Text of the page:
Mr. Chidambaram''s budget does, however suffer from one shortcoming. It has been framed at a time when sections of the economy are overheating and others are suffering from fairly acute cost-push inflation. The Reserve Bank has been bearing down almost brutally on the money supply to curb the former. This has pushed up real interest rates to levels, of seven to eight percent for good borrowers, that the economy last knew seven years ago. There is a real danger that this will cause the present investment boom to peter out a few months hence. That could trigger, once again, the kind of recession the economy experienced in 1995.

However much one may want it not to be so, a budget will always remain to some extent an instrument of policy. Mr. Chidambaram needed to take the country into his confidence and tell it just how he intended to tackle the inflation without impairing the economy''s spectacular growth. But he barely made a reference to inflation and had nothing to say about how he would tackle it without hurting growth. He would reassure the public and foreign and Indian investors greatly if he were to do this during the budget debate.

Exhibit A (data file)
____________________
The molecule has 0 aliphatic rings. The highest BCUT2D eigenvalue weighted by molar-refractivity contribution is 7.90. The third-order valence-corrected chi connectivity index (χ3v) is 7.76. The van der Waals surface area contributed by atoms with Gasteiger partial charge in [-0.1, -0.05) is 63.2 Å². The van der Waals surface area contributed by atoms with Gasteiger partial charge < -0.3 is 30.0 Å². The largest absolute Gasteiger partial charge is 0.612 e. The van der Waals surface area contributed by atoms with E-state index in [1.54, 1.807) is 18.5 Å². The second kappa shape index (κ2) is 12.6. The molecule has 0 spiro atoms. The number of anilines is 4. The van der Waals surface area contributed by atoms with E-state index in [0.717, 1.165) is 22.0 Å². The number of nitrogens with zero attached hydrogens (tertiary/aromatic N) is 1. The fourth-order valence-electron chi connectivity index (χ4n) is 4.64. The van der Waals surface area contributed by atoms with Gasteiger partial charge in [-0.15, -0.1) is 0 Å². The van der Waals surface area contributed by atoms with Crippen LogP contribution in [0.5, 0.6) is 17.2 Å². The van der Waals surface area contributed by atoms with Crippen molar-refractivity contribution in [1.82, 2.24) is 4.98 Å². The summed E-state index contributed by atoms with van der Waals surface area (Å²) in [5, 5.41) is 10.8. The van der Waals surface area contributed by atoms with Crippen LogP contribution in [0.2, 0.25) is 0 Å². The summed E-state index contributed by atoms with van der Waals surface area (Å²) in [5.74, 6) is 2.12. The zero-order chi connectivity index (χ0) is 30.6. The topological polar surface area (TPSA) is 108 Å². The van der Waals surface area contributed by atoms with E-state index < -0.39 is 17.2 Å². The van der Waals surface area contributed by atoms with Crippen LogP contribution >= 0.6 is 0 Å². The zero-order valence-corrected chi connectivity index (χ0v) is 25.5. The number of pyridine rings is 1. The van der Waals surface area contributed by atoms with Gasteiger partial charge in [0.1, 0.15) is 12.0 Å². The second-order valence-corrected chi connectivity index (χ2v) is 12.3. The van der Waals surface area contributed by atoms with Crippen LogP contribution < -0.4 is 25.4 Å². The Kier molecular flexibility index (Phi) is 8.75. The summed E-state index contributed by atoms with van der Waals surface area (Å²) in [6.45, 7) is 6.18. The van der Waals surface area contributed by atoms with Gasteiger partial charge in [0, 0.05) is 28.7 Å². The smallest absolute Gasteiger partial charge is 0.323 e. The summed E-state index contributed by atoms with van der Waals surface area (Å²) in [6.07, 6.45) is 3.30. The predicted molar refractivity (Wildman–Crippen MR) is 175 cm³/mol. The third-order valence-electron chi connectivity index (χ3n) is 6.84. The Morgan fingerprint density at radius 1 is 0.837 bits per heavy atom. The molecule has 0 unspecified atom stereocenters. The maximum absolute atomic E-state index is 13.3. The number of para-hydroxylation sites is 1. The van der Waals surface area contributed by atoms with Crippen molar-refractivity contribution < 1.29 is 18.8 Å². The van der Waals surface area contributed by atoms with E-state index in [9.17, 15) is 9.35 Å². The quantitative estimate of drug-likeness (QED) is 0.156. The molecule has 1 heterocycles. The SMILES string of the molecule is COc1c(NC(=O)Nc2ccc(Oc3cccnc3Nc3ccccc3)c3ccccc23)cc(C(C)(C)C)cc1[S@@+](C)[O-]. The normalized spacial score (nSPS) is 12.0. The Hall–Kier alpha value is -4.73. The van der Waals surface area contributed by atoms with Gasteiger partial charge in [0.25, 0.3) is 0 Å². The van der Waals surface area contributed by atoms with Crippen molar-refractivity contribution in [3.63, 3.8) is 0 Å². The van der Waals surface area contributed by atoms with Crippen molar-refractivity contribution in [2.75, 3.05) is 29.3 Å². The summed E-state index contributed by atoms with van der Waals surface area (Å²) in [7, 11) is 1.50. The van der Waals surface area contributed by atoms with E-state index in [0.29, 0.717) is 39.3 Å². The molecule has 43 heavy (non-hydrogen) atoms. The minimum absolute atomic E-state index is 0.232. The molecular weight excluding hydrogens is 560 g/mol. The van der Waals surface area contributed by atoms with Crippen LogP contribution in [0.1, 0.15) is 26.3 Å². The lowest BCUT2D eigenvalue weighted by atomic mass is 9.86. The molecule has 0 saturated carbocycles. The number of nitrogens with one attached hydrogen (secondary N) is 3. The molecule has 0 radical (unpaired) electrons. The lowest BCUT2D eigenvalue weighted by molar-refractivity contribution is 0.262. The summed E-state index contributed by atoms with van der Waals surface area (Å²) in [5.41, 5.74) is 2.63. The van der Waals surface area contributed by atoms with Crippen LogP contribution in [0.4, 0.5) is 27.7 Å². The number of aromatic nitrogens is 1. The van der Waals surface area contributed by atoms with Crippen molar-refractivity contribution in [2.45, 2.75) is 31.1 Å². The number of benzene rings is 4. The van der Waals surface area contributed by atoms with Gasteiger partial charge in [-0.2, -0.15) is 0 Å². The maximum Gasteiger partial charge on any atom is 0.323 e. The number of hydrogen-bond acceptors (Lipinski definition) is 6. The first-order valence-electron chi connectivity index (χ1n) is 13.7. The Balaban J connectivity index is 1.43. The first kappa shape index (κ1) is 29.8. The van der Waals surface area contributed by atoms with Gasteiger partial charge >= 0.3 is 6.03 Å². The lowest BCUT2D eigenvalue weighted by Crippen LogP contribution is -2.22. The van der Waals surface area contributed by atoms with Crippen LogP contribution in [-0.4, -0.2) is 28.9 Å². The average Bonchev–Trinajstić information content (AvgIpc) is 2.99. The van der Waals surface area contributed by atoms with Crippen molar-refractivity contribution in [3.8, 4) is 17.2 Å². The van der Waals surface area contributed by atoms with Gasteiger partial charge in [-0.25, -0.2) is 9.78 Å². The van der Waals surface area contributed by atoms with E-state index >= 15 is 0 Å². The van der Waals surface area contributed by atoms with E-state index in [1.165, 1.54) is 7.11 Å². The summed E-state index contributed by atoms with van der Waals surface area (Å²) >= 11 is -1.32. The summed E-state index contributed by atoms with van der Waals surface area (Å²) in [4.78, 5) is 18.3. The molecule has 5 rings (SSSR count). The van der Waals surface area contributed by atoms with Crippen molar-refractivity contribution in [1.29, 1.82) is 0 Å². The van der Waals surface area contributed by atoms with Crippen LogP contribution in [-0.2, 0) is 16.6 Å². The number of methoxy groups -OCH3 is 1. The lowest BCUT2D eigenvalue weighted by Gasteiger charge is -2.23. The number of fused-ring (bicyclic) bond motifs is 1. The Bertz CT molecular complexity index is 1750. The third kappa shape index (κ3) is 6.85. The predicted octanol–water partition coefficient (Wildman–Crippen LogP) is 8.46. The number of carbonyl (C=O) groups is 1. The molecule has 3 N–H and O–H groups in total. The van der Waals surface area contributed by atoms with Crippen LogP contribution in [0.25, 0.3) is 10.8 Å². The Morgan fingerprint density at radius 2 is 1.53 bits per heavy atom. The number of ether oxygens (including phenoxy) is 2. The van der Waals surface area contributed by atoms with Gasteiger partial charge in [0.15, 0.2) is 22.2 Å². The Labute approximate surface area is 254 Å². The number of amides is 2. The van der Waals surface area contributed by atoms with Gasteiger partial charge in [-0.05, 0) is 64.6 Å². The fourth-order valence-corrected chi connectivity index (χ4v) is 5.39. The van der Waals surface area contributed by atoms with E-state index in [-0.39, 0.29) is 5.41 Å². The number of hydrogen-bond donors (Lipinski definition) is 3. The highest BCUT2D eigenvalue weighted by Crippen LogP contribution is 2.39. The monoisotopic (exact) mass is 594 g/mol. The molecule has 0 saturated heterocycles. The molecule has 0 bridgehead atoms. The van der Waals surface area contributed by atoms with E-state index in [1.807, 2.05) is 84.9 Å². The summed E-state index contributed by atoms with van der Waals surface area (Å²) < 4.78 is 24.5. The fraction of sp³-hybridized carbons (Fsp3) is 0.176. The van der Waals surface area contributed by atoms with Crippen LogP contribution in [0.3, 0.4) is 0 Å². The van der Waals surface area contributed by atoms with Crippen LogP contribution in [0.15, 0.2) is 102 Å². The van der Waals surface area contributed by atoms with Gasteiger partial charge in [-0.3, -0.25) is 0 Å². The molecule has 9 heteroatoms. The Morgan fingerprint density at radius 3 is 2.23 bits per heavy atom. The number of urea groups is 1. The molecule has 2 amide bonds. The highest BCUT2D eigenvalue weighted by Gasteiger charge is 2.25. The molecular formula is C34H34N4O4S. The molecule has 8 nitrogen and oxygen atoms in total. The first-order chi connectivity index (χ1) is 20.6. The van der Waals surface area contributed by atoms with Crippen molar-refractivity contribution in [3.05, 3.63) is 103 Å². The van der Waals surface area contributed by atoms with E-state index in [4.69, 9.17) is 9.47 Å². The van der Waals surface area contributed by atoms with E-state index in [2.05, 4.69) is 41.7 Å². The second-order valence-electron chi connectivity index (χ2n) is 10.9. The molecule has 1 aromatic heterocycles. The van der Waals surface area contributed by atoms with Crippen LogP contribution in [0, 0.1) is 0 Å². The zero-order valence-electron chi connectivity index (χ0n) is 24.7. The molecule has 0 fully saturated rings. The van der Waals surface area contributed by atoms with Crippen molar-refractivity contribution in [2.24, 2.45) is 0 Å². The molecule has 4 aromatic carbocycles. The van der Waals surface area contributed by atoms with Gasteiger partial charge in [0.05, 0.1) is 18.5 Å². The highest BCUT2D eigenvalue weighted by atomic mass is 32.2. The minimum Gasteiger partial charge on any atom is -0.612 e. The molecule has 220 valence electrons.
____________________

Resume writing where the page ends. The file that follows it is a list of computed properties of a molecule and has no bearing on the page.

* The author, a noted analyst and commentator, is a former editor of the Hindustan Times, The Economic Times and The Financial Express, and a former information adviser to the prime minister of India. He is the author of several books including, The Perilous Road to the Market: The Political Economy of Reform in Russia, India and China, and Kashmir 1947: The Origins of a Dispute, and a regular columnist with several leading publications.

(The author''s articles can be read at

also see : A 'don't rock the vote' budget

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A budget of good intentions